The dish is named for the Prussian city of Königsberg (now Kaliningrad) and is one of the highlights of East Prussian cuisine. In the German Democratic Republic (GDR), the dish was officially called Kochklopse ("boiled meatballs") to avoid any reference to its namesake city, which in the aftermath of World War II had been annexed by the Soviet Union. The city's German inhabitants had been expelled, and the city had been repopulated with Russians and other Soviet citizens and renamed after Mikhail Kalinin, a close ally of Joseph Stalin in the Soviet leadership. Königsberger Klopse were jokingly referred to as Revanchistenklopse.
The meatballs are made from very finely minced veal, though less expensive beef or pork is often substituted, along with onions, eggs, a few (white-)bread crumbs, and spices, chiefly white pepper. The traditional recipe uses anchovy. If herring is substituted, the dish is called Rostocker Klopse. If both anchovy and herring are omitted, it may be generically called, Soßklopse (sauced meatballs).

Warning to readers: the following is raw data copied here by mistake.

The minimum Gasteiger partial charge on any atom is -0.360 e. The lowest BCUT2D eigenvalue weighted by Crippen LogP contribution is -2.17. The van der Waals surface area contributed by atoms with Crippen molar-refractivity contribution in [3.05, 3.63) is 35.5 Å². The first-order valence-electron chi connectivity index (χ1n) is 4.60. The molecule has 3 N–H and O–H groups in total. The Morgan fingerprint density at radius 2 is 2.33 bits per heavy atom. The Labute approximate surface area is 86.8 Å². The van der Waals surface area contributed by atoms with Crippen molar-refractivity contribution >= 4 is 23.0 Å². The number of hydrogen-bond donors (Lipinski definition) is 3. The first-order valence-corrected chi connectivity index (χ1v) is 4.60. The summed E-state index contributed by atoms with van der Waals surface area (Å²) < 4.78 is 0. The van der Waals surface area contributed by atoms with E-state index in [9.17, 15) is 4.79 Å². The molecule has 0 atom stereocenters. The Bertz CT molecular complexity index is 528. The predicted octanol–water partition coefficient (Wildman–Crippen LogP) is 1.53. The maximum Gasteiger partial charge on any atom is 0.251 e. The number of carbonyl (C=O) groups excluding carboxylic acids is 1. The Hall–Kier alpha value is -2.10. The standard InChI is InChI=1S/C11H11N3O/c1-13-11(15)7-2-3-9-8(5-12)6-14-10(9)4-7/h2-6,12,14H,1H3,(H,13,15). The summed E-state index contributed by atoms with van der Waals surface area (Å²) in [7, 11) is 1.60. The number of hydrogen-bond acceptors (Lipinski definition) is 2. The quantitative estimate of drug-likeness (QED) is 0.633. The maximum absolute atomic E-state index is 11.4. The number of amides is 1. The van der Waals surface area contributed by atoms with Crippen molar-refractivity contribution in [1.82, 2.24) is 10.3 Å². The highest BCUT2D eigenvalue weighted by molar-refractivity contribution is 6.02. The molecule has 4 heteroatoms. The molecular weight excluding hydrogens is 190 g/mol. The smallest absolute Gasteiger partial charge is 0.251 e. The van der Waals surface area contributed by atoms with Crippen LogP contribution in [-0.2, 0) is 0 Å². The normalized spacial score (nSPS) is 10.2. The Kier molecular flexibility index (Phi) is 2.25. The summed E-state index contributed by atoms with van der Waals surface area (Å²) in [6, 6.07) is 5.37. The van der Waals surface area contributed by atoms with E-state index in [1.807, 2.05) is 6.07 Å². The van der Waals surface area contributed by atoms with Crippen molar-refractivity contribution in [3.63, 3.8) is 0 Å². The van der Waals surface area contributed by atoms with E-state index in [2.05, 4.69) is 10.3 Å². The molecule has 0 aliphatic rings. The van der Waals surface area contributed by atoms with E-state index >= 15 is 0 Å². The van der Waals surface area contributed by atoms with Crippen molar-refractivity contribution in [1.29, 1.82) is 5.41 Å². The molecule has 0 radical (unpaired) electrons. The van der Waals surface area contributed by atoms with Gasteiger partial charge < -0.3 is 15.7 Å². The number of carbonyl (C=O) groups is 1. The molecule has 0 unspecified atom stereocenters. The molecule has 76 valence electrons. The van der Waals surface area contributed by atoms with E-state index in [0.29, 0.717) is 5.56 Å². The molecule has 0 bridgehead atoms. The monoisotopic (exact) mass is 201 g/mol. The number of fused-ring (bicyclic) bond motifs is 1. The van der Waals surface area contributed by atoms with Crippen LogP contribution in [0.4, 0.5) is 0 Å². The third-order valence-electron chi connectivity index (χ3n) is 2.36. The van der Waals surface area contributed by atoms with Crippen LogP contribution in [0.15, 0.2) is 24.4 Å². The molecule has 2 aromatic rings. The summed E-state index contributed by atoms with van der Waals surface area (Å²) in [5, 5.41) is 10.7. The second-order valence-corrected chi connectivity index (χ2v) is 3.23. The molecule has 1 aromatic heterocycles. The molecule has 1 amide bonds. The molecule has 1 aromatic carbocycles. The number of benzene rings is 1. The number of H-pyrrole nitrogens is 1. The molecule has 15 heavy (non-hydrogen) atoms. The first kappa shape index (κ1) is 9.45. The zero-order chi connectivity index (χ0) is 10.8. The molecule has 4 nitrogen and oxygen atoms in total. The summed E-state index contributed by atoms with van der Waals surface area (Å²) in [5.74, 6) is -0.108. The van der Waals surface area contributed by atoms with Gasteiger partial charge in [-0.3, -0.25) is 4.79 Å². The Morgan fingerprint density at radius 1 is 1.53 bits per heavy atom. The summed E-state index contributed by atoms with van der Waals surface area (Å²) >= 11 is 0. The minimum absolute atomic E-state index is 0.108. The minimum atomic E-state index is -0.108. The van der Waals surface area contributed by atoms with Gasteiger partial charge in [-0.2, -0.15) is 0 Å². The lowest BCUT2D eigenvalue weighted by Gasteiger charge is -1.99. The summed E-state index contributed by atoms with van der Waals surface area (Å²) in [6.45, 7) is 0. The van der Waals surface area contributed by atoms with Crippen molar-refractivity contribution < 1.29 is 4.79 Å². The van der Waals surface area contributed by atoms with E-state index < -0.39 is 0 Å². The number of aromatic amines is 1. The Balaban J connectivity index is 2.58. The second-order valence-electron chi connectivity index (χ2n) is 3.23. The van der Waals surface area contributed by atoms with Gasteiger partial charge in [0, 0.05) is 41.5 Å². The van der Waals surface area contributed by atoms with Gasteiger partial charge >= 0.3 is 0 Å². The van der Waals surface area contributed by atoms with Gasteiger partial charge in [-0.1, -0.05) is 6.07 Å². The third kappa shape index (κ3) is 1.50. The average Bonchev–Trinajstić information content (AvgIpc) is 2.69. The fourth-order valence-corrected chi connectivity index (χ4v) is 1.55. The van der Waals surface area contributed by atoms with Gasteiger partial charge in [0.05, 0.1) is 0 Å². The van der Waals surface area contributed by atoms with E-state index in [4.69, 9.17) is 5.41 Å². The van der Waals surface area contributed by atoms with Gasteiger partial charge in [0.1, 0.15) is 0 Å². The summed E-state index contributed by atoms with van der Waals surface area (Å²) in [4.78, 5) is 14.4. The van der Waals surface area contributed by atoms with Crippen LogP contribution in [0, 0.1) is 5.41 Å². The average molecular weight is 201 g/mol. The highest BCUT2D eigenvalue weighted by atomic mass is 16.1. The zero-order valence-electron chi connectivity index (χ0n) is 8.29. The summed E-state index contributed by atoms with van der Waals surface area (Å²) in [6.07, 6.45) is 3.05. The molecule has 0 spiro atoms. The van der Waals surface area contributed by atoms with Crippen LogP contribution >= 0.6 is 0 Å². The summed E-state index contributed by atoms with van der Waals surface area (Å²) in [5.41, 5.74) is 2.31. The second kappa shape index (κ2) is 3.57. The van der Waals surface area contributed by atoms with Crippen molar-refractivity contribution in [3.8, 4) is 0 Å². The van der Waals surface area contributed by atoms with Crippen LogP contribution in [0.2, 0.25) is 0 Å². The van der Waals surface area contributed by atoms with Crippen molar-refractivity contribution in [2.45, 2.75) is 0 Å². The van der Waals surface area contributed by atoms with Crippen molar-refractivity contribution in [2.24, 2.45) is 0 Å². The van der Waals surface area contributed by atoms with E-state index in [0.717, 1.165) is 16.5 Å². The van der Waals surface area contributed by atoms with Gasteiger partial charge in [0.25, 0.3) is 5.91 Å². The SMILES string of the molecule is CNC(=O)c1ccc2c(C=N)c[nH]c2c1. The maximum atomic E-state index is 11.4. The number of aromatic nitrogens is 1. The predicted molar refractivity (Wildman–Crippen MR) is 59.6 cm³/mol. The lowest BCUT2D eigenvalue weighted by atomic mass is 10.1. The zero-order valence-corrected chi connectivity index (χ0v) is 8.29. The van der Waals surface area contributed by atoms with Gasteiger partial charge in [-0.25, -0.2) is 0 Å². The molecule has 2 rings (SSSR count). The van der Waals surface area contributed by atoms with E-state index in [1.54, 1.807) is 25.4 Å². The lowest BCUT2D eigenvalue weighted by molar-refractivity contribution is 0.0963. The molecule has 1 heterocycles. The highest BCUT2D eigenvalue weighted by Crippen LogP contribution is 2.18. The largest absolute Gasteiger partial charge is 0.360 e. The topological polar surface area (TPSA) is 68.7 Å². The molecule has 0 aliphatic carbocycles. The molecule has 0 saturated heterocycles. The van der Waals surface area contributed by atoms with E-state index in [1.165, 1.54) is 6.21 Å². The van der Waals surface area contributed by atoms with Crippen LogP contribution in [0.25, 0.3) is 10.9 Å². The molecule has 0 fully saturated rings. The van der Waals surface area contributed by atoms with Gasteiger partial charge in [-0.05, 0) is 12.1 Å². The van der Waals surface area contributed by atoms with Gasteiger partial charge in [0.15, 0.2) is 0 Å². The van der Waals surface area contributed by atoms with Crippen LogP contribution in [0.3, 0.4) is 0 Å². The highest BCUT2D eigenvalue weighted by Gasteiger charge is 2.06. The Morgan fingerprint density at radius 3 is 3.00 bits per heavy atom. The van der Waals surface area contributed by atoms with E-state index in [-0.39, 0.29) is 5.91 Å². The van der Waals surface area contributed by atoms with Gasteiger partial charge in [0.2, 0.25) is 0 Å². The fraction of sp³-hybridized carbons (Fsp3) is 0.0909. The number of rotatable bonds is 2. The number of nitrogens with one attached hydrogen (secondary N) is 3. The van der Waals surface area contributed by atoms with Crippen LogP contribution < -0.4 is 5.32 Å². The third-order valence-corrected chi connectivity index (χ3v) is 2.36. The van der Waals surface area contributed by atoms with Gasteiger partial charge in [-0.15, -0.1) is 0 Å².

The meatballs are carefully simmered in salt water, and the resulting broth is mixed with roux, cream, and egg yolk to which capers are added. A simpler version of the recipe thickens the sauce with flour or starch only, omitting the egg yolk. A refined version uses only egg yolk as a thickener. Capers are an essential ingredient in all these versions.
|Wikimedia Commons has media related to Königsberger Klopse.|